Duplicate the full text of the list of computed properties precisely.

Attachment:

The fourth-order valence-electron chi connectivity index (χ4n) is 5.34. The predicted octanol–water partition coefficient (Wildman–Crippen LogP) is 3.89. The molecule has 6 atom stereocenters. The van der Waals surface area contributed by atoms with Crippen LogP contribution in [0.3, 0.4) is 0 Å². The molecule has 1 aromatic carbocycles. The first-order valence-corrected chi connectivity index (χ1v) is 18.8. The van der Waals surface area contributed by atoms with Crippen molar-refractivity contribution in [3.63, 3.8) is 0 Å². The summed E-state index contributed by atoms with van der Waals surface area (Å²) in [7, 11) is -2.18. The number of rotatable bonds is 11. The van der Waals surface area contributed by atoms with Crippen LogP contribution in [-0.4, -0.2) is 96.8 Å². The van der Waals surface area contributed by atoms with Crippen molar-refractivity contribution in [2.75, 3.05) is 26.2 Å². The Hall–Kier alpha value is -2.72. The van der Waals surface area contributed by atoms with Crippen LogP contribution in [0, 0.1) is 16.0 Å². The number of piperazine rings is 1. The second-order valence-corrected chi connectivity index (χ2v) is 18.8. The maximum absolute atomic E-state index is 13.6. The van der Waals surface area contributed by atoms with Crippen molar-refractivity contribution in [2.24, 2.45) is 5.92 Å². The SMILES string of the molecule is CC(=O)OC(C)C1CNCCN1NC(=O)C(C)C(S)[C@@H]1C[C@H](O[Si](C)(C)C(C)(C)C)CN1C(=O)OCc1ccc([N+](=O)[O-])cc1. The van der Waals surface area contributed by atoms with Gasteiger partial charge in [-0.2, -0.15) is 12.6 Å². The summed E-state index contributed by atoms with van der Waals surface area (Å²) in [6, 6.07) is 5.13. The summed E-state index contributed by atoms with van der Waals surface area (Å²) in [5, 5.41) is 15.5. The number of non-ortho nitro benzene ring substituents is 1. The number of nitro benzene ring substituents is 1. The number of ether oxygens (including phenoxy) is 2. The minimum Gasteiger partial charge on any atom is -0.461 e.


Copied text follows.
The fourth-order valence-electron chi connectivity index (χ4n) is 5.34. The predicted octanol–water partition coefficient (Wildman–Crippen LogP) is 3.89. The molecule has 6 atom stereocenters. The van der Waals surface area contributed by atoms with Crippen LogP contribution in [0.3, 0.4) is 0 Å². The molecule has 1 aromatic carbocycles. The first-order valence-corrected chi connectivity index (χ1v) is 18.8. The van der Waals surface area contributed by atoms with Crippen molar-refractivity contribution in [3.63, 3.8) is 0 Å². The summed E-state index contributed by atoms with van der Waals surface area (Å²) in [7, 11) is -2.18. The number of rotatable bonds is 11. The van der Waals surface area contributed by atoms with Crippen LogP contribution in [-0.4, -0.2) is 96.8 Å². The van der Waals surface area contributed by atoms with Crippen molar-refractivity contribution in [2.75, 3.05) is 26.2 Å². The Hall–Kier alpha value is -2.72. The van der Waals surface area contributed by atoms with Crippen LogP contribution in [0, 0.1) is 16.0 Å². The number of piperazine rings is 1. The second-order valence-corrected chi connectivity index (χ2v) is 18.8. The maximum absolute atomic E-state index is 13.6. The van der Waals surface area contributed by atoms with Crippen molar-refractivity contribution in [2.24, 2.45) is 5.92 Å². The SMILES string of the molecule is CC(=O)OC(C)C1CNCCN1NC(=O)C(C)C(S)[C@@H]1C[C@H](O[Si](C)(C)C(C)(C)C)CN1C(=O)OCc1ccc([N+](=O)[O-])cc1. The van der Waals surface area contributed by atoms with Gasteiger partial charge in [-0.2, -0.15) is 12.6 Å². The summed E-state index contributed by atoms with van der Waals surface area (Å²) in [6, 6.07) is 5.13. The summed E-state index contributed by atoms with van der Waals surface area (Å²) in [5, 5.41) is 15.5. The number of non-ortho nitro benzene ring substituents is 1. The number of nitro benzene ring substituents is 1. The number of ether oxygens (including phenoxy) is 2. The minimum Gasteiger partial charge on any atom is -0.461 e.